Our most advanced model system for screening Alzheimer's therapeutics is the aged dog. Dogs show a complex cognitive repertoire that is ideally suited for examining high level cognitive function. More importantly, they show both age-related cognitive dysfunction, including memory deficits that occur earliest in chronological time, as well as amyloid pathology that is nearly identical to that seen in humans. The amyloid cascade hypothesis proposes that increases in beta-amyloid cause neuronal dysfunction and loss ultimately resulting in dementia. Consequently, amyloid therapeutics currently receive the most attention in drug development. The aged dog represents a natural model system that is ideal for this target.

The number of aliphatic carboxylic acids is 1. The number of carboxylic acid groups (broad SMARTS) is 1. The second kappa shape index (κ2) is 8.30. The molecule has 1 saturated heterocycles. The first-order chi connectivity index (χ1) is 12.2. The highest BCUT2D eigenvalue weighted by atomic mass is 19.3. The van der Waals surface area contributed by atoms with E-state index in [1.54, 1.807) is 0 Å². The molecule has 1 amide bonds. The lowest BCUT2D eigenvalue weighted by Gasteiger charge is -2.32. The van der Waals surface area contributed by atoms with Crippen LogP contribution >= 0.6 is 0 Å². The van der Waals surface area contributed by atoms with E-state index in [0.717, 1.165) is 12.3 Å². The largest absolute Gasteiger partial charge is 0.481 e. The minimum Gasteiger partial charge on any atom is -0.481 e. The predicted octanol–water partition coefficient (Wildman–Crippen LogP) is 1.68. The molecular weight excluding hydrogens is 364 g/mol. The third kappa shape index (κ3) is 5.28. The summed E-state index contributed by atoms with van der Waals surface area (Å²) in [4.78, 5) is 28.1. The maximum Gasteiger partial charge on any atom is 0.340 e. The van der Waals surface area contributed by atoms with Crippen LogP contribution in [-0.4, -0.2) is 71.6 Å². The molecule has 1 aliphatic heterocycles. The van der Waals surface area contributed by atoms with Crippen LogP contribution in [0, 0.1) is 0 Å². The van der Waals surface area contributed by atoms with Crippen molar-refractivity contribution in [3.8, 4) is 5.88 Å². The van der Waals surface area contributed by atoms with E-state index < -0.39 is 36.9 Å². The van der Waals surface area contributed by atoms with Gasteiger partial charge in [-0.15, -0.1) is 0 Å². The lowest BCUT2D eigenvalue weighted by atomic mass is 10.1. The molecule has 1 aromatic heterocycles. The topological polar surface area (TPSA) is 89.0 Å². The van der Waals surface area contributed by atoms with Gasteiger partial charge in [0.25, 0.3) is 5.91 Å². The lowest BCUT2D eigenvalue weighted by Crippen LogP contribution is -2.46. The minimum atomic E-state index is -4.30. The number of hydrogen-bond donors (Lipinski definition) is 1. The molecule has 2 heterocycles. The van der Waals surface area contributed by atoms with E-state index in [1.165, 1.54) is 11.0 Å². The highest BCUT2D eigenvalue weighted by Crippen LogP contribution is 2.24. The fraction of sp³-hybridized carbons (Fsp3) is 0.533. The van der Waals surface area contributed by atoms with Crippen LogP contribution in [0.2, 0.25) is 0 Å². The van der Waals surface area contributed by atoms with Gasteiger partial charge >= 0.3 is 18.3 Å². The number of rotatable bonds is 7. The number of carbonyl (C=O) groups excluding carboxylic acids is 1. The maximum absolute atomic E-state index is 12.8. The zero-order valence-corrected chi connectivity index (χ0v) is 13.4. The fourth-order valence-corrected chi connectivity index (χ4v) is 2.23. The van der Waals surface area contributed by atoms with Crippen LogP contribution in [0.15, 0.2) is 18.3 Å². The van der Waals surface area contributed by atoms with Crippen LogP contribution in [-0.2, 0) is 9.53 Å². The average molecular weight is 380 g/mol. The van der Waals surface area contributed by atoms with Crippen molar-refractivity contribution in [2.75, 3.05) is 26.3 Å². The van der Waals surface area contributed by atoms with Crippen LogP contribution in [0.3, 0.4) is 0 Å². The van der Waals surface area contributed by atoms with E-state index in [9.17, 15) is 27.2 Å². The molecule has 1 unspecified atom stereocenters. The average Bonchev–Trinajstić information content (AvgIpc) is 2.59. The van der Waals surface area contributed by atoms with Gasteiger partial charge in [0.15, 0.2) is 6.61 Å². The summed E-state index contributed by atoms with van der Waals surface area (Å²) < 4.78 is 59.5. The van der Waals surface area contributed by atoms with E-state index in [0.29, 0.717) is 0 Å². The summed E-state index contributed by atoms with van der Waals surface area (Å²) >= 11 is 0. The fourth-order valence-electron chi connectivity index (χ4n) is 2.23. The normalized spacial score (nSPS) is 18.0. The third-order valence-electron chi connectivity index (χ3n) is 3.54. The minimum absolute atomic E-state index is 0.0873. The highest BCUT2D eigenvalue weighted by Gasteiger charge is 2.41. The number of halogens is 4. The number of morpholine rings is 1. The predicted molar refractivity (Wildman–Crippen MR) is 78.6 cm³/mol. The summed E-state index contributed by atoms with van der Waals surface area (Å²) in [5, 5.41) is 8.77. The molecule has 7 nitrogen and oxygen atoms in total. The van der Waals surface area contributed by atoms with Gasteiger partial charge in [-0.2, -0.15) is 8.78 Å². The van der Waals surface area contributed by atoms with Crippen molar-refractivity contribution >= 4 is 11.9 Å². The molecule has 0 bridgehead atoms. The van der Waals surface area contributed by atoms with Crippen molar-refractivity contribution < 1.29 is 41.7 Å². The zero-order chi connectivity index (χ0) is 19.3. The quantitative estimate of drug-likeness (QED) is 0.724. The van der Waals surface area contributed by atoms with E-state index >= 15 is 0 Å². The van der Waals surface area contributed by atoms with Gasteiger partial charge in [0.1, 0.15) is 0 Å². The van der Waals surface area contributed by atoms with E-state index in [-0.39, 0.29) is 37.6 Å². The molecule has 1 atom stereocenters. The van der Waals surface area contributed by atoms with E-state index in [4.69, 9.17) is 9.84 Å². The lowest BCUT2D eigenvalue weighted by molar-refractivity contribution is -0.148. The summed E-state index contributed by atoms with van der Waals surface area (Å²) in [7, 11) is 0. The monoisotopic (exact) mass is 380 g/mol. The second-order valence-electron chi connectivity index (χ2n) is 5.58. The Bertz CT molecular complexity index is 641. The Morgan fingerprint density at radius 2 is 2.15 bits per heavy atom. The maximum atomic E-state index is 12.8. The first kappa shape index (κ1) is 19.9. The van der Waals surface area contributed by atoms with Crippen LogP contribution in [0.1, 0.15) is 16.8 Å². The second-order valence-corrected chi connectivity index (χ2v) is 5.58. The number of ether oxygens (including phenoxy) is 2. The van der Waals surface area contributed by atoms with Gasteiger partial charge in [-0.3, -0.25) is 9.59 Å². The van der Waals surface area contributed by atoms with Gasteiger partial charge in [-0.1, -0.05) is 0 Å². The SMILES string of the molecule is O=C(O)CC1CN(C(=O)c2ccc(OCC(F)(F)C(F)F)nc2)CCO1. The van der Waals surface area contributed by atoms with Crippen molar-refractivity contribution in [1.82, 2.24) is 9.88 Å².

Dogs also show brain changes on MRI that parallel changes in Alzheimer's disease including brain atrophy and reduced levels of NAA, a marker of neuronal dysfunction. We have the capability to obtain serial CSF samples in ml quantities from dogs. These services are ideal for assessing brain biomarkers longitudinally, assessing the effects of your therapeutic on amyloid levels, or determining CNS penetrance of your therapeutic. Dogs also show cholinergic dysfunction and changes in mitochondrial function. Given the similarity of the aging dog to Alzheimer's patients, dogs have been used to study several therapeutic classes for Alzheimer's disease. Overall, dogs provide an excellent model for assessing therapeutic effects in a longitudinal fashion using similar approaches as those used in human clinical trials.